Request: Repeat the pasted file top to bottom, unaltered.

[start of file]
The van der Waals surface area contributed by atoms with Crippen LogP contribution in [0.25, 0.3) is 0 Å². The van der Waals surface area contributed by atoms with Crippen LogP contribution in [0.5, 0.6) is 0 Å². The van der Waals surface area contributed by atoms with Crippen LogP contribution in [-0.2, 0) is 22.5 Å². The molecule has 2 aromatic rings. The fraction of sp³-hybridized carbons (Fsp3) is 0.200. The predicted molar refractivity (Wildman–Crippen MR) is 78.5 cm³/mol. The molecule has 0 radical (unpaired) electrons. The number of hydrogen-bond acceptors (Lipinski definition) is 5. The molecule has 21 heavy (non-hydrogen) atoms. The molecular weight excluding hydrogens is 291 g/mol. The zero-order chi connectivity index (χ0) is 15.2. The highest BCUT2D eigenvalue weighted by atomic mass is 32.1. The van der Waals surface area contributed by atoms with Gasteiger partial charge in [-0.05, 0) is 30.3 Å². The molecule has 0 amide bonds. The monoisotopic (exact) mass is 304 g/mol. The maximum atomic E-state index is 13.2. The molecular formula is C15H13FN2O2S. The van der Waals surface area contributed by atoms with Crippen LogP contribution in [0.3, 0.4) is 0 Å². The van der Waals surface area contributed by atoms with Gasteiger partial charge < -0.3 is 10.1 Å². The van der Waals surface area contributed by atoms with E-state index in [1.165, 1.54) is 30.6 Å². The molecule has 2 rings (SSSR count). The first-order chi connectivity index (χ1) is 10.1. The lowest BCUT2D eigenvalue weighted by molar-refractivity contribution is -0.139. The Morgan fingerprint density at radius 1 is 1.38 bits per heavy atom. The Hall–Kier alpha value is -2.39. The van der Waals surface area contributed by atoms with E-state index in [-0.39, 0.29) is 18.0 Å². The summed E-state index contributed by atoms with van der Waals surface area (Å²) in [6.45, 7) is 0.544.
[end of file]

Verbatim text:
The van der Waals surface area contributed by atoms with Crippen LogP contribution in [0.25, 0.3) is 0 Å². The van der Waals surface area contributed by atoms with Crippen LogP contribution in [0.5, 0.6) is 0 Å². The van der Waals surface area contributed by atoms with Crippen LogP contribution in [-0.2, 0) is 22.5 Å². The molecule has 2 aromatic rings. The fraction of sp³-hybridized carbons (Fsp3) is 0.200. The predicted molar refractivity (Wildman–Crippen MR) is 78.5 cm³/mol. The molecule has 0 radical (unpaired) electrons. The number of hydrogen-bond acceptors (Lipinski definition) is 5. The molecule has 21 heavy (non-hydrogen) atoms. The molecular weight excluding hydrogens is 291 g/mol. The zero-order chi connectivity index (χ0) is 15.2. The highest BCUT2D eigenvalue weighted by atomic mass is 32.1. The van der Waals surface area contributed by atoms with Gasteiger partial charge in [-0.05, 0) is 30.3 Å². The molecule has 0 amide bonds. The monoisotopic (exact) mass is 304 g/mol. The maximum atomic E-state index is 13.2. The molecular formula is C15H13FN2O2S. The van der Waals surface area contributed by atoms with Crippen LogP contribution in [0.3, 0.4) is 0 Å². The van der Waals surface area contributed by atoms with Gasteiger partial charge < -0.3 is 10.1 Å². The van der Waals surface area contributed by atoms with E-state index in [1.165, 1.54) is 30.6 Å². The molecule has 2 rings (SSSR count). The first-order chi connectivity index (χ1) is 10.1. The lowest BCUT2D eigenvalue weighted by molar-refractivity contribution is -0.139. The Morgan fingerprint density at radius 1 is 1.38 bits per heavy atom. The Hall–Kier alpha value is -2.39. The van der Waals surface area contributed by atoms with E-state index in [-0.39, 0.29) is 18.0 Å². The summed E-state index contributed by atoms with van der Waals surface area (Å²) in [6.45, 7) is 0.544.